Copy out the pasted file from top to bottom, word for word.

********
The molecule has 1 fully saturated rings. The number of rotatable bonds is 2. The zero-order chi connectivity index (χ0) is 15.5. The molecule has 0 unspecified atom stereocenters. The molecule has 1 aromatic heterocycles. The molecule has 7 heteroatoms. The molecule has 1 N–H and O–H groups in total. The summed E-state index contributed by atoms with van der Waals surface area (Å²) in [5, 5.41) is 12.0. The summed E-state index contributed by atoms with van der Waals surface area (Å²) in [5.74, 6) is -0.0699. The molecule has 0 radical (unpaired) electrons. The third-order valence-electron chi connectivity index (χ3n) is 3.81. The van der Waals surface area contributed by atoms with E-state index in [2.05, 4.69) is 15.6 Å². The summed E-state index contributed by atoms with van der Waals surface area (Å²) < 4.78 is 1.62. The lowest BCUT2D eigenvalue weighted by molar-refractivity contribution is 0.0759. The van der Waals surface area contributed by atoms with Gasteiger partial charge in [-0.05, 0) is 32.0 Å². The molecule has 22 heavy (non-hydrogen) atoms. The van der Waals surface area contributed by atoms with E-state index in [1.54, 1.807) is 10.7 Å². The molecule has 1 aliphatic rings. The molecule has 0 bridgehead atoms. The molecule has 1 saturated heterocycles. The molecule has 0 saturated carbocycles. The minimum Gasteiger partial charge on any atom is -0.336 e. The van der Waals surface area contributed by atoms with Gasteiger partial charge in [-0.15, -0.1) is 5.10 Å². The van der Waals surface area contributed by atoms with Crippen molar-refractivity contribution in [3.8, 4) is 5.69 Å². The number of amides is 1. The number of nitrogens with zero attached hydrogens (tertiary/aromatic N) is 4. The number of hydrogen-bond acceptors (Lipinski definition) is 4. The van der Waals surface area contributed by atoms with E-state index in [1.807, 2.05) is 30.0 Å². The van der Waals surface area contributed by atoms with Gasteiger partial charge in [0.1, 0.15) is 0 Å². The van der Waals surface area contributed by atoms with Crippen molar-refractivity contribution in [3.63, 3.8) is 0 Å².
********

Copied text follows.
The molecule has 1 fully saturated rings. The number of rotatable bonds is 2. The zero-order chi connectivity index (χ0) is 15.5. The molecule has 0 unspecified atom stereocenters. The molecule has 1 aromatic heterocycles. The molecule has 7 heteroatoms. The molecule has 1 N–H and O–H groups in total. The summed E-state index contributed by atoms with van der Waals surface area (Å²) in [5, 5.41) is 12.0. The summed E-state index contributed by atoms with van der Waals surface area (Å²) in [5.74, 6) is -0.0699. The molecule has 0 radical (unpaired) electrons. The third-order valence-electron chi connectivity index (χ3n) is 3.81. The van der Waals surface area contributed by atoms with E-state index in [2.05, 4.69) is 15.6 Å². The summed E-state index contributed by atoms with van der Waals surface area (Å²) < 4.78 is 1.62. The lowest BCUT2D eigenvalue weighted by molar-refractivity contribution is 0.0759. The van der Waals surface area contributed by atoms with Gasteiger partial charge in [-0.05, 0) is 32.0 Å². The molecule has 22 heavy (non-hydrogen) atoms. The van der Waals surface area contributed by atoms with E-state index in [1.54, 1.807) is 10.7 Å². The molecule has 1 aliphatic rings. The molecule has 0 bridgehead atoms. The molecule has 1 saturated heterocycles. The molecule has 0 saturated carbocycles. The minimum Gasteiger partial charge on any atom is -0.336 e. The van der Waals surface area contributed by atoms with Gasteiger partial charge in [-0.15, -0.1) is 5.10 Å². The van der Waals surface area contributed by atoms with Crippen molar-refractivity contribution in [3.8, 4) is 5.69 Å². The number of amides is 1. The number of nitrogens with zero attached hydrogens (tertiary/aromatic N) is 4. The number of hydrogen-bond acceptors (Lipinski definition) is 4. The van der Waals surface area contributed by atoms with E-state index in [1.807, 2.05) is 30.0 Å². The van der Waals surface area contributed by atoms with Gasteiger partial charge in [0.1, 0.15) is 0 Å². The van der Waals surface area contributed by atoms with Crippen molar-refractivity contribution in [3.63, 3.8) is 0 Å².